Fair Trading Amendment (Cash Loan Machines) Bill

Photo of Australian various denominations of banknotes
30 May 2019

Mr ALISTER HENSKENS (Ku-ring-gai) (11:04:43): I speak in opposition to the Fair Trading Amendment (Cash Loan Machines) Bill 2019. In doing so, I draw attention to the need for this House to ensure that it handles legislation in a way that is in line with the Australian Constitution. If any of those opposite troubled themselves to read the bill drafted by Parliamentary Counsel they would see immediately that the new section 58O, which this bill proposes to insert into the Fair Trading Act, itself draws upon the National Consumer Credit Protection Act 2009. That is a statute of the Commonwealth Parliament. The National Credit Code was created by schedule 1 to that Act.

That immediately raises a significant constitutional issue. Many members in this place would like to amend a number of policies and laws legislated by the Commonwealth Parliament. The desire for change has led State Parliaments across Australia to pass legislation that contradicts Commonwealth legislation. Nobody is doubting the sincerity of the member for Swansea in bringing forward the bill; it is admirable to take a stand on matters that are important to us. But we must respect the constitutional structure of our Federation. We must respect the Commonwealth Constitution and the way in which legislative change occurs within the great Commonwealth of Australia. The law and the Constitution do matter.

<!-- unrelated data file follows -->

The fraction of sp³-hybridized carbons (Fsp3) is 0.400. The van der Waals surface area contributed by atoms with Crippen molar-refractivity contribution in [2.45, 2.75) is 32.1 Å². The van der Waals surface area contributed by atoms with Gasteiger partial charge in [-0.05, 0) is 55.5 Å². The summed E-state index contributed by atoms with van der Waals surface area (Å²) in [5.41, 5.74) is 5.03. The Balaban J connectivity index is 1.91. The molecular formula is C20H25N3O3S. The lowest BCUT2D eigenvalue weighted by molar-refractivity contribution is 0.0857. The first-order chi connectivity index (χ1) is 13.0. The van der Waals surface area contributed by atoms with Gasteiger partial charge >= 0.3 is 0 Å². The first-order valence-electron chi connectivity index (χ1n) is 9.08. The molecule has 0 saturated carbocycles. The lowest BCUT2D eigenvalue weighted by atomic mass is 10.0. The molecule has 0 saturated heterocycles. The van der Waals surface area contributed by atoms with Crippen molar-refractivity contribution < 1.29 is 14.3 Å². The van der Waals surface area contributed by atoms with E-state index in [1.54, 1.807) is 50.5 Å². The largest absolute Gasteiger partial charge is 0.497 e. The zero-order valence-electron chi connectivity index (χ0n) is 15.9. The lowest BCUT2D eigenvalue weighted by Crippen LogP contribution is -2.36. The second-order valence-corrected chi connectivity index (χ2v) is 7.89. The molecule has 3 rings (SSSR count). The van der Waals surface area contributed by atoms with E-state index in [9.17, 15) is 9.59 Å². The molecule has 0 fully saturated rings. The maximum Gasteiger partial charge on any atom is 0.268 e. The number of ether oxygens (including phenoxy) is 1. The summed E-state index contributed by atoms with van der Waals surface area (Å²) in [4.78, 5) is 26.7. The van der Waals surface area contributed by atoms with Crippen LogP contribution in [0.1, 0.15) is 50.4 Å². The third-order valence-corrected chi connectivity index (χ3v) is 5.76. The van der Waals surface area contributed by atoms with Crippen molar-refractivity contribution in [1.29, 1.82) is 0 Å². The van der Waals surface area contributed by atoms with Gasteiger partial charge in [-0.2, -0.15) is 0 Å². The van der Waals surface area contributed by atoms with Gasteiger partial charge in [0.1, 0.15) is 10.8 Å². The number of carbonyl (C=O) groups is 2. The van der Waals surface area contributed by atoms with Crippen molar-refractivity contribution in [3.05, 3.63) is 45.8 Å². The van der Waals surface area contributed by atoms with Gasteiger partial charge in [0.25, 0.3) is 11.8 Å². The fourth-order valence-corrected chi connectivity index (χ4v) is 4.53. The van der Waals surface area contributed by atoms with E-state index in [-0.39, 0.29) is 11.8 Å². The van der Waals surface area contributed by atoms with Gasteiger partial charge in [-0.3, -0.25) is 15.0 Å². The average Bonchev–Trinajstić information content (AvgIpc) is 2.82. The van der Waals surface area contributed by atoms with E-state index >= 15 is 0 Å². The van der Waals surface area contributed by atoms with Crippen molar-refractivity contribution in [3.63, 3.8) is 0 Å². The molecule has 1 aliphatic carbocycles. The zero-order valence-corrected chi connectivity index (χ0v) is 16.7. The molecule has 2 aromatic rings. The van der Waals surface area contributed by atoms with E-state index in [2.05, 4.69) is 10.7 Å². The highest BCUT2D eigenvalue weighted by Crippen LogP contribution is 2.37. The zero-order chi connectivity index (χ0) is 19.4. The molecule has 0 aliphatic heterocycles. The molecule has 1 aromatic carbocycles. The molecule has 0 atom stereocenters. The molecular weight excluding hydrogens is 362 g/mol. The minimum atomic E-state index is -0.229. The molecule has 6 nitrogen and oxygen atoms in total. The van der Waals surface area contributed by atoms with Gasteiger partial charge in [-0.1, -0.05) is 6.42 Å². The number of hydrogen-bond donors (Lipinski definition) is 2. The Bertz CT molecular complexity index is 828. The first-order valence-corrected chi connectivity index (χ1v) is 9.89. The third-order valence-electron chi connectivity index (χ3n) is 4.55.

The approach of the member for Swansea through this bill, although well intentioned, is a little like a scene from the great Australian filmThe Castle—simply thinking that the "vibe" of the thing is great is not enough. You need to have legislative power to make changes to the law. If anybody who supports the bill had regard to the Commonwealth of Australia Constitution Act section 51 (xiii) it would be abundantly clear to them that the power to make laws in this area is part of the legislative power of the Commonwealth Parliament. Any Labor members who are cognisant of political, legislative and constitutional history will know that was the power the Federal Labor Party tried to use to nationalise the Australian banking system. That case went all the way to the Privy Council, where it was successfully argued by future Federal Liberal Attorney-General Sir Garfield Barwick. The Privy Council overturned the proposed nationalisation of the Australian banking system.

The legislative power that this bill seeks to interfere with is clearly a legislative power of the Commonwealth. That is made clear on the face of the bill. The bill refers to Commonwealth legislation that it seeks to interfere with. I commend the Minister for Better Regulation and Innovation for observing appropriate constitutional process. He informed the House that he has written to the Federal Minister with responsibility for this area, asking him to be cognisant of this issue. I respectfully suggest to this House that this is the entirely appropriate constitutional way to deal with the issue that has been raised by the member for Swansea. Rather than take up the time of this Parliament debating an unlawful, unconstitutional bill, the member for Swansea could have simply written to the State Minister to draw his attention to the issue and then Minister Anderson could have written to the responsible Federal Minister and appropriate processes would have been put in place.